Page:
JELLYFISH GALAXY AND GALAXY CLUSTER
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- The Hubble Space Telescope has captured an image of JO201, a jellyfish galaxy in the Abell 85 galaxy cluster.
- The Abell 85 galaxy cluster, is at a distance of about 700 million lightyears, in the constellation of Cetus or the Whale.
- JO201 jellyfish galaxy is located in the region of the sky with water-related constellations, including Aquarius, Pisces and Eridanus.
- Jellyfish galaxies have ‘tentacles’ or tendrils of gas and dust that can trail behind the galaxies for over 300,000 lightyears.
- The material is dragged out of the galaxy through a process known as ram-pressure stripping, as it travels through the intergalactic gas in massive galaxy clusters.
- JO201 was originally a spiral galaxy, and has been moving through the massive galaxy cluster at supersonic speeds, for around a billion years.
- The tentacles of JO201 appear so short because it is moving towards us along the line of sight.
- The ram-pressure stripping is removing reservoirs of gas from the galaxy, pushing it towards extinction, as new forms within the galaxy are formed by the gas in the tendrils.
- However, star formation takes place in the tendrils of the jellyfish galaxies, a process that can be better understood by such observations.
- A jellyfish galaxy is a type of galaxy found in galaxy clusters.
- They are characterised by ram pressure stripping of gas from the affected galaxy by the intracluster medium, triggering starbursts along a tail of gas.
- A galaxy cluster, or a cluster of galaxies, is a structure that consists of anywhere from hundreds to thousands of galaxies that are bound together by gravity, with typical masses ranging from 1014 to 1015 solar masses. They are the second-largest known gravitationally bound structures in the universe after galaxy filaments and were believed to be the largest known structures in the universe until the 1980s, when superclusters were discovered. One of the key features of clusters is the intracluster medium (ICM).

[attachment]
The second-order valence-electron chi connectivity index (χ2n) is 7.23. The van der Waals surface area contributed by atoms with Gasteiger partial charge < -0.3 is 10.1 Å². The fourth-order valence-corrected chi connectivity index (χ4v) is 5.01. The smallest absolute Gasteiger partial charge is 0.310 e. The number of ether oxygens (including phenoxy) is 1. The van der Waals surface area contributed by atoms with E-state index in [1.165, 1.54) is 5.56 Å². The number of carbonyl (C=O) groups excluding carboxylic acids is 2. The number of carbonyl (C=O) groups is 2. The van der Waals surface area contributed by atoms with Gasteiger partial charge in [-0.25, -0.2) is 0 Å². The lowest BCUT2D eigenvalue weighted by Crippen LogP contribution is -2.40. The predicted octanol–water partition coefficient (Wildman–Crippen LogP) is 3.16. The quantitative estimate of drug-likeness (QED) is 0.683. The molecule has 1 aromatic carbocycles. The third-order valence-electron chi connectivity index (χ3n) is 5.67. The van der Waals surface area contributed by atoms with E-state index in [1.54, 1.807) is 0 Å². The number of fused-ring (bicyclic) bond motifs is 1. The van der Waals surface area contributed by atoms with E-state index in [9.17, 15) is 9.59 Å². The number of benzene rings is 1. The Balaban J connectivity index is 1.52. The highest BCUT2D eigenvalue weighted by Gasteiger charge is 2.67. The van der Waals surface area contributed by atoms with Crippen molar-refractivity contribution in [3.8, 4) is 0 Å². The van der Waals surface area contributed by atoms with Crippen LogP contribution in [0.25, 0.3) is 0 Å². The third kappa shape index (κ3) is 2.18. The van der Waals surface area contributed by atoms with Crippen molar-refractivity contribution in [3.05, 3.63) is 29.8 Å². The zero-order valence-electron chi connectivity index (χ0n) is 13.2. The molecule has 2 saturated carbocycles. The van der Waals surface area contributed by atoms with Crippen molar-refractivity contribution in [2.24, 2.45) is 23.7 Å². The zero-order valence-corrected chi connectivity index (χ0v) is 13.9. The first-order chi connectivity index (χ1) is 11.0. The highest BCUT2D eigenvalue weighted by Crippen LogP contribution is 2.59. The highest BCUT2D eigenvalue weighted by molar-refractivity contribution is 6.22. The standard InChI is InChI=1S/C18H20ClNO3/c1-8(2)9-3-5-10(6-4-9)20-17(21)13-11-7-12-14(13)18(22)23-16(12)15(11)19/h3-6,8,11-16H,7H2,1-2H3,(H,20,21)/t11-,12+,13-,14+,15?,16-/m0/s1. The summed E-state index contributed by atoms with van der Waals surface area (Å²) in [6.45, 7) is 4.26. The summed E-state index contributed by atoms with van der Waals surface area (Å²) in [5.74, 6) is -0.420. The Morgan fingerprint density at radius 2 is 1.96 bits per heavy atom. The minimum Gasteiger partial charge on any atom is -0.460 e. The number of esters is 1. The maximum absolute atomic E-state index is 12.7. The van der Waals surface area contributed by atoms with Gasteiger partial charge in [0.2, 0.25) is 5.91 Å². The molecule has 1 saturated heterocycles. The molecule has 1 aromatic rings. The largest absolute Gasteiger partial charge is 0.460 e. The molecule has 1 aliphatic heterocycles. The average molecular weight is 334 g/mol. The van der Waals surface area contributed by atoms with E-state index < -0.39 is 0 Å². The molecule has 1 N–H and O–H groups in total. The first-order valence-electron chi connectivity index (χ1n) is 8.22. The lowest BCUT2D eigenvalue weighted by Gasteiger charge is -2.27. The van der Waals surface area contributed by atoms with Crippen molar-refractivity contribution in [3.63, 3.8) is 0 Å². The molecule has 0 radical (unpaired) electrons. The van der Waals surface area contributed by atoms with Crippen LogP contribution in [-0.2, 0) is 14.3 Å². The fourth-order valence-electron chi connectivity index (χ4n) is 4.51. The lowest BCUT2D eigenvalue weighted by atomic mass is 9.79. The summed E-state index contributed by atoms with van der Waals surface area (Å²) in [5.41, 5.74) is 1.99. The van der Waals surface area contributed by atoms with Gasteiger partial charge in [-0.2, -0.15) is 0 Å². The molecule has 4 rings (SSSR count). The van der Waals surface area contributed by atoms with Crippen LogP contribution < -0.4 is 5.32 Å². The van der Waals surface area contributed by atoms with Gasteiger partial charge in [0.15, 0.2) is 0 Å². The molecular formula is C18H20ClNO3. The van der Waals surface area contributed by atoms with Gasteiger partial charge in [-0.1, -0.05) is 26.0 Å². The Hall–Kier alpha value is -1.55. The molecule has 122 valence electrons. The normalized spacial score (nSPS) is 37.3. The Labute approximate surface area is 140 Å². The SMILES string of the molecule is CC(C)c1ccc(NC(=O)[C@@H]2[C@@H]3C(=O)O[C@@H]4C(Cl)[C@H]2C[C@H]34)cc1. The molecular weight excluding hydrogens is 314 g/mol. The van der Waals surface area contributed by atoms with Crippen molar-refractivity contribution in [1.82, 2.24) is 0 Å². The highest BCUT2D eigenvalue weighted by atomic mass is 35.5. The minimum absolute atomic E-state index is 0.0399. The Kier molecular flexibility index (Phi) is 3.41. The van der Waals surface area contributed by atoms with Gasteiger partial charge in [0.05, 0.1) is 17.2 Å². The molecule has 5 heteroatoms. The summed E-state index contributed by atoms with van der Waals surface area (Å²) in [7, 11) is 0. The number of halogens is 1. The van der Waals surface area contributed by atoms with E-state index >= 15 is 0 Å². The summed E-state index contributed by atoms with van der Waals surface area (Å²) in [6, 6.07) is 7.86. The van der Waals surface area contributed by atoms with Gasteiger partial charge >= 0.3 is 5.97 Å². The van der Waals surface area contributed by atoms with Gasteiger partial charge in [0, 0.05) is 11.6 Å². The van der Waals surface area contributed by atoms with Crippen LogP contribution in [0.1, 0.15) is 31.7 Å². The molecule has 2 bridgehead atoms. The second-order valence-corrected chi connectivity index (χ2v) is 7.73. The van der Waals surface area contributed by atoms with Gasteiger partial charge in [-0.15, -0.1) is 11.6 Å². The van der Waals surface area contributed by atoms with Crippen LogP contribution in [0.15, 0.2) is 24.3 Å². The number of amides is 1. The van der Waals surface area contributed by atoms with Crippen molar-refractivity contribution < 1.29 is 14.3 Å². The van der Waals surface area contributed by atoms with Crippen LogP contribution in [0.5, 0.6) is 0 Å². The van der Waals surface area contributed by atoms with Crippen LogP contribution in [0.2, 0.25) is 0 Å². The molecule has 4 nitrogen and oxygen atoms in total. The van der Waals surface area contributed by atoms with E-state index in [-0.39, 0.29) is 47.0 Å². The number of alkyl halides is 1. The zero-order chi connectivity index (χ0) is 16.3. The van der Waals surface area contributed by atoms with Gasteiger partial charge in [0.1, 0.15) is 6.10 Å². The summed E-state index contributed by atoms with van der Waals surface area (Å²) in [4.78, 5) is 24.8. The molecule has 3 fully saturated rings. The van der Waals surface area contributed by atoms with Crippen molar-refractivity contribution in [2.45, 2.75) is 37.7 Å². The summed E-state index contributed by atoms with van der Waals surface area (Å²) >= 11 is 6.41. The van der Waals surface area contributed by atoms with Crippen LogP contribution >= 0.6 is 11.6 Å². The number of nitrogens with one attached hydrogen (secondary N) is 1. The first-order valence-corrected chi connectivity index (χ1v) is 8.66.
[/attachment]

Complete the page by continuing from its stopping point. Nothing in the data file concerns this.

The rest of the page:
- The ICM consists of heated gas between the galaxies and has a peak temperature between 2–15 keV that is dependent on the total mass of the cluster. Galaxy clusters should not be confused with galactic clusters(also known as open clusters), which are star clusters within galaxies, or with globular clusters, which typically orbit galaxies.
- Small aggregates of galaxies are referred to as galaxy groupsrather than clusters of galaxies. The galaxy groups and clusters can themselves cluster together to form superclusters.
- Notable galaxy clusters in the relatively nearby Universe include the Virgo Cluster, Fornax Cluster, Hercules Cluster, and the Coma Cluster.
Galaxy cluster IDCS J1426 is located 10 billion light-years from Earth and has the mass of almost 500 trillion suns (multi-wavelength image: X-rays in blue, visible light in green, and infrared light in red).
Galaxy clusters typically have the following properties:
- They contain 100 to 1,000 galaxies, hot X-ray emitting gas and large amounts of dark matter.
- The distribution of the three components is approximately the same in the cluster.
- They have total masses of 1014 to 1015 solar masses.
- They typically have a diameter from 1 to 5 Mpc (see 1023 m for distance comparisons).
- The spread of velocities for the individual galaxies is about 800–1000 km/s.
Q) Which of the following statements is/are correct?
a. Galaxy Clusters have total masses of 1014 to 1015 solar masses.
b. Jellyfish Galaxies are characterised by ram pressure stripping of gas from the affected galaxy by the intracluster medium, triggering starbursts along a tail of gas.
I. Only a
II. Only b
III. Both a and b
IV. Neither a nor b
Answer: Option III